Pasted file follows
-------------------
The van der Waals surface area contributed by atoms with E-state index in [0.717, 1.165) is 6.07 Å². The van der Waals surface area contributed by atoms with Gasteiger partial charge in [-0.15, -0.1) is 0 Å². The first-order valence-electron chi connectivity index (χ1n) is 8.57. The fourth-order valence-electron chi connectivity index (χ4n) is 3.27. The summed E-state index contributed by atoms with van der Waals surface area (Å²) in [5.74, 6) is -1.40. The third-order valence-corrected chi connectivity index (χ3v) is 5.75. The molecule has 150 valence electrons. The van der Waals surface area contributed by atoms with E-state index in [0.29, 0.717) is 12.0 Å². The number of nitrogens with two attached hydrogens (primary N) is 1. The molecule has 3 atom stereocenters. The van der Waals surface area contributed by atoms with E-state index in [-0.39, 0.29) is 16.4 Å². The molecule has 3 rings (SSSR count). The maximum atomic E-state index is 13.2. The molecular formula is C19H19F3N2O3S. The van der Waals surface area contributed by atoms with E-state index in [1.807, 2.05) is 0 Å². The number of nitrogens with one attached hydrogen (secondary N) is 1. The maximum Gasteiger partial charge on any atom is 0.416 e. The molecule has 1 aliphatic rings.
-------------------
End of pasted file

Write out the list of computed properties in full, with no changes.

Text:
The van der Waals surface area contributed by atoms with E-state index in [0.717, 1.165) is 6.07 Å². The van der Waals surface area contributed by atoms with Gasteiger partial charge in [-0.15, -0.1) is 0 Å². The first-order valence-electron chi connectivity index (χ1n) is 8.57. The fourth-order valence-electron chi connectivity index (χ4n) is 3.27. The summed E-state index contributed by atoms with van der Waals surface area (Å²) in [5.74, 6) is -1.40. The third-order valence-corrected chi connectivity index (χ3v) is 5.75. The molecule has 150 valence electrons. The van der Waals surface area contributed by atoms with E-state index in [0.29, 0.717) is 12.0 Å². The number of nitrogens with two attached hydrogens (primary N) is 1. The molecule has 3 atom stereocenters. The van der Waals surface area contributed by atoms with E-state index in [-0.39, 0.29) is 16.4 Å². The molecule has 3 rings (SSSR count). The maximum atomic E-state index is 13.2. The molecular formula is C19H19F3N2O3S. The van der Waals surface area contributed by atoms with E-state index in [1.807, 2.05) is 0 Å². The number of nitrogens with one attached hydrogen (secondary N) is 1. The maximum Gasteiger partial charge on any atom is 0.416 e. The molecule has 1 aliphatic rings.